Music aids conductor’s recovery of brain aneurysm
“It’s who I am,” he said.
As a conductor of many Western New York groups and an associate professor at Buffalo State College, he teaches musicians to use imagery as a tool when performing music.
“My ears see images of the music,” he said. “When I’m conducting, I ask the musicians, ‘What did you see? What are you imagining? What are you feeling?’ It really makes them think.”
It’s this same concept and active listening skills that helped Witakowski recover after suffering from a brain aneurysm on Dec. 2, 2016. The aneurysm left him in a coma for an entire month.
His doctor insisted music be incorporated into his therapy after realizing his profession. Nurses would hold their phones to his ears and play music, hoping it would help Witakowski wake up from his coma.
Witakowski woke up from his coma in January and 10 months later, he has almost fully recovered from the aneurysm. He has regained all normal functions with the exception of crossed eyes, and has returned to Buffalo State and as music director of the Amherst Chamber Ensembles.
The ACE will welcome his return at the season opener “Winds in Autumn,” which Witakowski will conduct at 3 p.m. Sunday, Nov. 19, at Trinity United Methodist Church, 711 Niagara Falls Blvd. The concert is free, but donations are accepted.
“We’re absolutely thrilled that he’s back,” said Yvonne Verplanke, ACE board member and cellist. “It wasn’t the same without him.”
On the day of his brain aneurysm, Witakowski thought he had a massive headache. He went to take a nap thinking it would make him feel better, but it only got worse.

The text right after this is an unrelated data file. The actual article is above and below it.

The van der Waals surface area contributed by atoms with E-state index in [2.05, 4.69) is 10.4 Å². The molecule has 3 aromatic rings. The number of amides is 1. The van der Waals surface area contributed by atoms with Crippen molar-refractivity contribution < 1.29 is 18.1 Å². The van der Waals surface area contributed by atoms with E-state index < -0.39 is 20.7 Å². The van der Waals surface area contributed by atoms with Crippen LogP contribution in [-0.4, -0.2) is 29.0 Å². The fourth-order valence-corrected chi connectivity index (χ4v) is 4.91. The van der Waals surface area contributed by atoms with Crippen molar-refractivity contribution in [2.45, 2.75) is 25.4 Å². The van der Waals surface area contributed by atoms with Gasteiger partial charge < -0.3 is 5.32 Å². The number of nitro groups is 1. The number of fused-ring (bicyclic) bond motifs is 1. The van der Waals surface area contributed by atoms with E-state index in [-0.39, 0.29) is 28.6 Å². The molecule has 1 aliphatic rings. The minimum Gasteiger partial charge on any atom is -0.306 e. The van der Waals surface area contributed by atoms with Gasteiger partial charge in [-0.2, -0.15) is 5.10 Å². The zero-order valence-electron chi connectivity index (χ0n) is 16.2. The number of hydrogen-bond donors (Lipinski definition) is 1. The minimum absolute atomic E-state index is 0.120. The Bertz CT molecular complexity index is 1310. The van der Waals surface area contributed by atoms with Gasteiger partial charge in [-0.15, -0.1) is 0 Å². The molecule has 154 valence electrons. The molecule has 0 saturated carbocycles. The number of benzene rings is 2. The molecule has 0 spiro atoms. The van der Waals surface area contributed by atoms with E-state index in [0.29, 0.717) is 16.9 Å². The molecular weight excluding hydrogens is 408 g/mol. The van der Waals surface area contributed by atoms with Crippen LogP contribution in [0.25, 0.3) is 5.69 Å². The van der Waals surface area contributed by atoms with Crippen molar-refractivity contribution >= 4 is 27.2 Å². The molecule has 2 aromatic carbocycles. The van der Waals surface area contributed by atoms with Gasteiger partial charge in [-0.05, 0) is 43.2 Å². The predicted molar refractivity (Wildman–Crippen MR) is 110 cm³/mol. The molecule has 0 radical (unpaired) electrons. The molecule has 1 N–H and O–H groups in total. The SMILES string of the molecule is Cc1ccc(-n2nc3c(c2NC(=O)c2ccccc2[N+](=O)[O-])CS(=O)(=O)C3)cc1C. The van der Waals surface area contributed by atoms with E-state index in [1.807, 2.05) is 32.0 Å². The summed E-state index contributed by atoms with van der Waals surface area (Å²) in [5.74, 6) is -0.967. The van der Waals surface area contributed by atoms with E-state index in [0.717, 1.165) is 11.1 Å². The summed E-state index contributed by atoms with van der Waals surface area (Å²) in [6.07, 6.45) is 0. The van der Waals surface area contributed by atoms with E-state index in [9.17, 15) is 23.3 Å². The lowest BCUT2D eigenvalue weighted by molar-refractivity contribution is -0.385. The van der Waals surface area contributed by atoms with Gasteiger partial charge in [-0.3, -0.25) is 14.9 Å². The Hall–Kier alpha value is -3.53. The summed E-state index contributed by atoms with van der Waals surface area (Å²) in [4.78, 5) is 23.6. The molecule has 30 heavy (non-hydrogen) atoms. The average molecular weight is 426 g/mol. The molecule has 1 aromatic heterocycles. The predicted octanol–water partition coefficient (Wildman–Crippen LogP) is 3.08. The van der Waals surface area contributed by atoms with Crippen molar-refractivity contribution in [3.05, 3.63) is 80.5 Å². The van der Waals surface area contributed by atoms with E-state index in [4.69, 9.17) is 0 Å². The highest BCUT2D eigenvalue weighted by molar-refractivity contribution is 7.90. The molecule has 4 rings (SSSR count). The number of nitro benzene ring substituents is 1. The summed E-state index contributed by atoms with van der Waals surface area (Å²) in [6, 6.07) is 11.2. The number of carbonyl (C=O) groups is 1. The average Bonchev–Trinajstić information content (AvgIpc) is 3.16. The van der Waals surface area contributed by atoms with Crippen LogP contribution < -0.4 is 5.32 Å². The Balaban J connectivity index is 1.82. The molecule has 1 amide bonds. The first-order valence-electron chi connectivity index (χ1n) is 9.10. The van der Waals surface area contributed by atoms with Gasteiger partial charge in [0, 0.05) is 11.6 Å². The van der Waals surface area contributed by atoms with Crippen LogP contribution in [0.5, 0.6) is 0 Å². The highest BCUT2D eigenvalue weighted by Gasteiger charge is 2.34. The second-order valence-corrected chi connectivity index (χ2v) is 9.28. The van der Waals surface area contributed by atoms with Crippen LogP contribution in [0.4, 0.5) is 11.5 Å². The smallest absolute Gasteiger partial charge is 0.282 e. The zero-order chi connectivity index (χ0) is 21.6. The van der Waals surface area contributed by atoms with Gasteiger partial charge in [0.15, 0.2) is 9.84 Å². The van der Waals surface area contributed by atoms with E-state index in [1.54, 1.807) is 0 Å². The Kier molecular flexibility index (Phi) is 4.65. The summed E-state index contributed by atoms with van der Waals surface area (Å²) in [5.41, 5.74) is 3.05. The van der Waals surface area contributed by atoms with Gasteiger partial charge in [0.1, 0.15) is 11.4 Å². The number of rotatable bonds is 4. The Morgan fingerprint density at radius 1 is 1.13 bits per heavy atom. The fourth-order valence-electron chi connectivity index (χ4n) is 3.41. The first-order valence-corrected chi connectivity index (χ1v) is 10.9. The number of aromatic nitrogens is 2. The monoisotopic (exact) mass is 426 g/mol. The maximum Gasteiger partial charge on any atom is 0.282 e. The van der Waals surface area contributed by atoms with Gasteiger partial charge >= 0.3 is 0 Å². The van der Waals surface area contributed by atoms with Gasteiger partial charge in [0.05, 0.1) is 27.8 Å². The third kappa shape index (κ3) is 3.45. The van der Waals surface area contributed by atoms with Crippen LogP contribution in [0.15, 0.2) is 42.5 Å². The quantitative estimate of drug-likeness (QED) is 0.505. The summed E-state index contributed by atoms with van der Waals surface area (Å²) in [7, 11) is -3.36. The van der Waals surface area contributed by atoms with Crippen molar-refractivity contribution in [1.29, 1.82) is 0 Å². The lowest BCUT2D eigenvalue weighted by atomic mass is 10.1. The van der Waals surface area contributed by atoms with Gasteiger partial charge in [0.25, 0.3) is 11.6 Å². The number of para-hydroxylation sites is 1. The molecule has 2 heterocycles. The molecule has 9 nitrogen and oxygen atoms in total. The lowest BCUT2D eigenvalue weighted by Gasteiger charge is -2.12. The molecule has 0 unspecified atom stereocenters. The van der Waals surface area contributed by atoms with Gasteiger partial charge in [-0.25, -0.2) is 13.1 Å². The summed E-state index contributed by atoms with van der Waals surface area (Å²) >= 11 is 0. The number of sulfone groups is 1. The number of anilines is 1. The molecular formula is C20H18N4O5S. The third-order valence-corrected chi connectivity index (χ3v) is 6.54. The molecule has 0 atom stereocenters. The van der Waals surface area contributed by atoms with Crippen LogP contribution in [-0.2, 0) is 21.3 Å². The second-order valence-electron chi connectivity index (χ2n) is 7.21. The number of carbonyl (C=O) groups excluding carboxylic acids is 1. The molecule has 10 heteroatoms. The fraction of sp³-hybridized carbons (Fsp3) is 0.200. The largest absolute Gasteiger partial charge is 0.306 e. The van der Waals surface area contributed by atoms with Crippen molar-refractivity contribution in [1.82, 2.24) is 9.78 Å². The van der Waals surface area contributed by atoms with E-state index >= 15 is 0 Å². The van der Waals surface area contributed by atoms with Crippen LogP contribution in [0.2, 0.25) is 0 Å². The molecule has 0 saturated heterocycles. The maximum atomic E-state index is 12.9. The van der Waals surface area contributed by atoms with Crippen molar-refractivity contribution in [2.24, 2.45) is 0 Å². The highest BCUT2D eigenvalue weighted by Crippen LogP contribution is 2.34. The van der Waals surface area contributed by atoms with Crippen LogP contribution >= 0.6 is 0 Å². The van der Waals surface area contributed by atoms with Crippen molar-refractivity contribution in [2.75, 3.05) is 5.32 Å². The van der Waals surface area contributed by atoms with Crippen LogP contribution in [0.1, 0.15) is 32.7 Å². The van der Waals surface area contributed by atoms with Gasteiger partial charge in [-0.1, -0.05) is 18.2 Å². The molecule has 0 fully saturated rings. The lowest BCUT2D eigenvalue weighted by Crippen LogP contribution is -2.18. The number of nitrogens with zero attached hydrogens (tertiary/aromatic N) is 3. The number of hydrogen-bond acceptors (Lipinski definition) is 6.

“I wound up crawling on my hands and knees, and pulling the telephone down to call 911.”
EMTs rushed him to Mercy Hospital where he underwent brain surgery.
“I barely remember being wheeled into the emergency room and for that entire month I don’t remember a thing. I have a hole in my life.”
He missed Christmas that year, and missed it so much, that he set up a little Christmas tree in his bedroom when he returned home from the hospital.
“It’s not that I can’t remember it, there is nothing there. I light the Christmas tree when I’m in my room because
I missed that Christmas so much.”
That December in the hospital, a touring chorale from Onondaga visited and sang carols in the hallways. Nurses wheeled Witakowski’s bed into the hallway so he could listen and when he heard the music, nurses were shocked to see him lift up his hands and begin to conduct. That’s when his doctor insisted music be part of his therapy.
He gradually began to regain consciousness and woke up on Jan. 2.
“I woke up in the frame of mind that this was it. I was going to have to retire and maybe take disability,” he said.
One evening when he was listening to the opera “Aida” by Giuseppe Verdi, he had an epiphany: he couldn’t live without music.
“In the middle of one of the big, powerful scenes I thought to myself, ‘This is who I am. I am not ready to give it up yet.’”
From then on, he was determined to get better, completed months of therapy and returned to doing what he was destined for.
“It’s like being at the bottom of a mountain and this whole time I’ve been crawling and fighting my way up to get to the top. It has been hard, but I know it’s been the best thing for me.”